Sloppy ticketing and lack of effort has led the MTA to fail in collecting almost half of revenue generated by transit fines and fees during a recent 29-month period, according to a new audit from State Comptroller Thomas DiNapoli.

The audit found that a total of 324,079 summonses, or $30.41 million in fines, were issued by the MTA’s Transit Adjudication Bureau (TAB) between Jan. 1, 2013 and June 6, 2015 for violations like fare beating, littering and graffiti. But the bureau only collected $16.98 million worth of those fines.

“New York City Transit can and should do more to collect fines from those who violate its rules,” DiNapoli said in a statement. “With trains bursting at the seams and delays on the rise Transit needs every dollar it can get to improve the subway service for straphangers. Fines are meant to deter bad behavior, but when Transit fails to enforce its own fines, it risks sending the message that its rules are made to be broken.”

The bureau uses a variety of methods get violators to pay summonses. Phone calls are the primary tactic, but TAB also sends letters; files default judgements in civil court and imposes liens against future state tax refunds.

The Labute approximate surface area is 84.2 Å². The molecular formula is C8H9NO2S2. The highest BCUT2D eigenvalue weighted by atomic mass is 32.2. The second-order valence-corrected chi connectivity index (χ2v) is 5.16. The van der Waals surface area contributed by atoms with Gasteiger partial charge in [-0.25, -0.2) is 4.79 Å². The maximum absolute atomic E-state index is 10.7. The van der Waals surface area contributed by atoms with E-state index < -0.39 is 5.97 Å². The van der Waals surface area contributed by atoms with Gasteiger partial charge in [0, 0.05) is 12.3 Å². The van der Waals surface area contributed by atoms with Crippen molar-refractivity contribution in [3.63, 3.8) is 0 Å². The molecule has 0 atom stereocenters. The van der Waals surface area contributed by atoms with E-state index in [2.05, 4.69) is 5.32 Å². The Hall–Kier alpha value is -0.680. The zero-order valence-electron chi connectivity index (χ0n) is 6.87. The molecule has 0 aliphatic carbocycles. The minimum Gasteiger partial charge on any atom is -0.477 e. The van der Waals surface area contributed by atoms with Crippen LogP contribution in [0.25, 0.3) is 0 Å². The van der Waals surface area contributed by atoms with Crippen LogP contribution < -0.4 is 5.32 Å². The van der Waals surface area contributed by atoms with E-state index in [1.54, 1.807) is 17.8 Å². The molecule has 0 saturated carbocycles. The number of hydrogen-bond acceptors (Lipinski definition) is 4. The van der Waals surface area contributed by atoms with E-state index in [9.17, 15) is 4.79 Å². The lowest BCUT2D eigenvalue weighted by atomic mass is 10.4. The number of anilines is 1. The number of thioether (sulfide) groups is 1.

But those collection efforts can be derailed by incorrect contact information that Police Department officers file to record, according to the audit. Out of 150 fines DiNapoli’s office sampled, 40% had inaccurate address information. The audit recommended the MTA to work more closely with the Police Department to improve the information documented on summonses.

When proper contact information is on file, DiNapoli’s office criticized the MTA for not sufficiently following up with those violators. The audit said the MTA needs to restructure its call campaigns and make sure proper staffing is in place to work more efficiently.

The MTA has taken exception to the audit and what MTA spokesman Kevin Ortiz called its “fuzzy math.” Ortiz said the audit was conducted in the middle of a transitional period, during which the collections bureau was moving IT operations from an external vendor to in-house.

“The Comptroller’s report is akin to trying to judge a car’s speed performance while it’s having a tire changed,” Ortiz wrote in an email. “As a result, the audit, because of its timing, does not provide an accurate representation of our collection efforts.”

Ortiz also said the report included cases that were dismissed and, thus, didn’t require outstanding collections.

“We have already bolstered staffing levels for collections,” Ortiz continued. “The OSC’s suggestion that adding external resources — and the costs associated with them — would have a negligible benefit — at best — because of the added costs.”